2. The authority of the Epistle asserted against ancients hesitating in uncertainty, and the Centuriators.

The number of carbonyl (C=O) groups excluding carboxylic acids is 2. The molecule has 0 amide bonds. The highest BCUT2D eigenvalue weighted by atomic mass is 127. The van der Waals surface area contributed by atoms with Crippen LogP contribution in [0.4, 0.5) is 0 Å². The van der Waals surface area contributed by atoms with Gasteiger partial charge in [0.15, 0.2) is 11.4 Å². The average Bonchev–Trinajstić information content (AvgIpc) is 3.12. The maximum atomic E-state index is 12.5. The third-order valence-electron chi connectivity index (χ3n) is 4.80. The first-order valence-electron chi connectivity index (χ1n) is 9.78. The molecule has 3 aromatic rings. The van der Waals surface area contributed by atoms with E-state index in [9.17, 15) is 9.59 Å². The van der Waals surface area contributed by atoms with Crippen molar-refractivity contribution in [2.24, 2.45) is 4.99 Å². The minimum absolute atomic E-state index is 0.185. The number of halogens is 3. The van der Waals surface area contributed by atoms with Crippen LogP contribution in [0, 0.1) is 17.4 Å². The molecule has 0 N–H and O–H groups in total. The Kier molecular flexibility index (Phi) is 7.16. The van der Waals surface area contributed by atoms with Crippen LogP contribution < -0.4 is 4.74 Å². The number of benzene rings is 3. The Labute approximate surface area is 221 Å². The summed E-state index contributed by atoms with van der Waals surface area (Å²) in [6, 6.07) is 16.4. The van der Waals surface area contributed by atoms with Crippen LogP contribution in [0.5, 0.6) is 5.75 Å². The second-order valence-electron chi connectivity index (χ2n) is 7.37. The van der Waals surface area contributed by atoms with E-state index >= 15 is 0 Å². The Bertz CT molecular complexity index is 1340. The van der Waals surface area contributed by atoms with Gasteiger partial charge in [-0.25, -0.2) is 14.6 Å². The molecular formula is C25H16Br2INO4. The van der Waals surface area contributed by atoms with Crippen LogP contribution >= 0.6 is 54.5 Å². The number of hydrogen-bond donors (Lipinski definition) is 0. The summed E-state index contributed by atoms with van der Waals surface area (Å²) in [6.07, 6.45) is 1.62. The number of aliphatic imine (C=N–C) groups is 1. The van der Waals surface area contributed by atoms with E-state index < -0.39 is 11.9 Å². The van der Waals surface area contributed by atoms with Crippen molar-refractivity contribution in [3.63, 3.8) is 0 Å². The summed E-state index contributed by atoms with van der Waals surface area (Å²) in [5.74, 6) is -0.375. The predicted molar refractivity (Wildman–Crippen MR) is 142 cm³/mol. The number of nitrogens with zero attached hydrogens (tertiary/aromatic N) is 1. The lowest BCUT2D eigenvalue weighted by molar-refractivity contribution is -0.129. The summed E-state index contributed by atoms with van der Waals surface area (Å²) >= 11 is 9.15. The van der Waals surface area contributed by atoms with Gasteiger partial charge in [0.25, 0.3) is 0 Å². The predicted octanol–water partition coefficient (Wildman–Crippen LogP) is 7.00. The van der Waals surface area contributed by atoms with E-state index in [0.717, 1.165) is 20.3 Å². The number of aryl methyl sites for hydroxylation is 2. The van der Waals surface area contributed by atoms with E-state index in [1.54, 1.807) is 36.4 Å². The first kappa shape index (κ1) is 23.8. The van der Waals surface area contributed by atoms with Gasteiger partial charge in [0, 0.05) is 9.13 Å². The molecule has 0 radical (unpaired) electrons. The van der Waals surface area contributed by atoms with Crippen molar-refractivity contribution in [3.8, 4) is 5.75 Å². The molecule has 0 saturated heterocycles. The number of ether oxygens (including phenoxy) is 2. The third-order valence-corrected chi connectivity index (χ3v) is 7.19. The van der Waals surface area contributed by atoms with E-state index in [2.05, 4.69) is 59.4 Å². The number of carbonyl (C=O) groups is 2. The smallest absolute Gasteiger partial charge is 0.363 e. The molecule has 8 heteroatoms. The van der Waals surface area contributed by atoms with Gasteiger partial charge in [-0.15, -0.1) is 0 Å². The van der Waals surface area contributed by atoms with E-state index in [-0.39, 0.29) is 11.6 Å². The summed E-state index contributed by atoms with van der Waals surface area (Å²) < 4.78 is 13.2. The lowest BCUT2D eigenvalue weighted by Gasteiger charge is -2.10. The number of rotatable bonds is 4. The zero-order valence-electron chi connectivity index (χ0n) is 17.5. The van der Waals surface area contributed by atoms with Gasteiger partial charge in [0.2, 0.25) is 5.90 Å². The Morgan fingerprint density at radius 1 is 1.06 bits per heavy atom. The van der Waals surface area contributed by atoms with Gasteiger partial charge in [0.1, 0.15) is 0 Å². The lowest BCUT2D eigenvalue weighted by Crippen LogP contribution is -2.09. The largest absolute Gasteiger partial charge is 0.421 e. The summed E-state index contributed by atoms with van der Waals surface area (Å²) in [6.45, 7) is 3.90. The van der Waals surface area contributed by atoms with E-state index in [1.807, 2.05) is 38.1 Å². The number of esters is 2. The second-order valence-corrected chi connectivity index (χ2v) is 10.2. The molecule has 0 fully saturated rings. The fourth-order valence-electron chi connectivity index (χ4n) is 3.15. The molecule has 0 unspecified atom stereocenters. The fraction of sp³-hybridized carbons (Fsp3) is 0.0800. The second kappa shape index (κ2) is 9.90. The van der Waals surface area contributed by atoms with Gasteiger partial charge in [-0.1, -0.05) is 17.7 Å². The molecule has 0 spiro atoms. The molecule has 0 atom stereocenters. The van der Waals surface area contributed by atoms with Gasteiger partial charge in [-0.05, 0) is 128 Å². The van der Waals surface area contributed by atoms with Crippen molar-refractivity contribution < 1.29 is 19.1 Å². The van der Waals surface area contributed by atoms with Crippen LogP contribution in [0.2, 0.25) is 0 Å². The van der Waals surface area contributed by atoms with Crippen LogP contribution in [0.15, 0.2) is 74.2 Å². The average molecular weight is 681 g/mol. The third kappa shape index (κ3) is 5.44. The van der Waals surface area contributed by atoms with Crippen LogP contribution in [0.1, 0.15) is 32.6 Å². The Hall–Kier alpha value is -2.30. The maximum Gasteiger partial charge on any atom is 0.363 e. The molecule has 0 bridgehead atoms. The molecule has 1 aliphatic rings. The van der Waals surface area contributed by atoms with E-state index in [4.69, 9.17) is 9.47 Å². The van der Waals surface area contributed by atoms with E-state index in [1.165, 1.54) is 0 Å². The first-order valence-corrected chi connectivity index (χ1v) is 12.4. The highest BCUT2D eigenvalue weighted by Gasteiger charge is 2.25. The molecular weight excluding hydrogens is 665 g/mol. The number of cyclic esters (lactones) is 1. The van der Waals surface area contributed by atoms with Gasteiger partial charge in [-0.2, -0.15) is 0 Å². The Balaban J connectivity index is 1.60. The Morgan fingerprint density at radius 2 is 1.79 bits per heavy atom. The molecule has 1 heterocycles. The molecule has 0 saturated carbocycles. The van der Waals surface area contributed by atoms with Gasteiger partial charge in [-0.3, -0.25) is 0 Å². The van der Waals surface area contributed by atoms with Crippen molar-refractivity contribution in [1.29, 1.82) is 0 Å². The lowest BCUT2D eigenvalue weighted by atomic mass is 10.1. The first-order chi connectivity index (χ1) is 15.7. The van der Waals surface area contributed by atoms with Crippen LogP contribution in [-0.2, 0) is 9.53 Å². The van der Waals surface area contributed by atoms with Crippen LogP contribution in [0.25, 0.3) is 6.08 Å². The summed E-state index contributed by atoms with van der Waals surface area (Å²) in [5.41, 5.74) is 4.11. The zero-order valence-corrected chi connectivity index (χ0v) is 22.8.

Eusebius in his Historia Ecclesiastica, book VI, section 12, and Jerome in his catalogue, relate that there was of old opposition to this Epistle. Eusebius acknowledges that this is nevertheless acknowledged among the seven catholic Epistles, and was published in many Churches. But he himself makes it νοθεύει/spurious, by this argument, that few of the ancients make mention of it. Which is not very solid. It was able to happen, of course, that many that wrote, either did not understand this Epistle; or read it in passing; or had no occasion to cite it; or did not see it, because it, having been inscribed to no particular Church, came into notice gradually; or were uncertain about it, having seen it. Just as also some doubted of the resurrection of Christ, Mark 16:11, 14, even after they had seen Him, Matthew 28:17. Which doubt, nevertheless, does not at all shake the truth of the resurrection of Christ. Athanasius in his time reckoned it among the undoubted Catholic Epistles. Tertuallian acknowledged it to have been written by the Apostle Jude; and Clement of Alexandria, in his Pædagogo, book III, section 8, and his Stromata, book III, cites the words of Jude, nothing doubting. Jerome also writes that it was worthy of authority by its antiquity and use, and that it was reckoned among the Sacred Scriptures; adding, nevertheless, that it was rejected by many, because he received testimony from the book of Enoch, which is Apocryphal. As if Jude commends the authority of that Apocryphal book, and not rather of its Prophecy. In addition, the arguments brought against the authority of this Epistle by the Centuriators and others, the Most Illustrious GOMARUS, Explicatione Epistolæ Judæ, Opera, pages 742, 743, solidly refutes.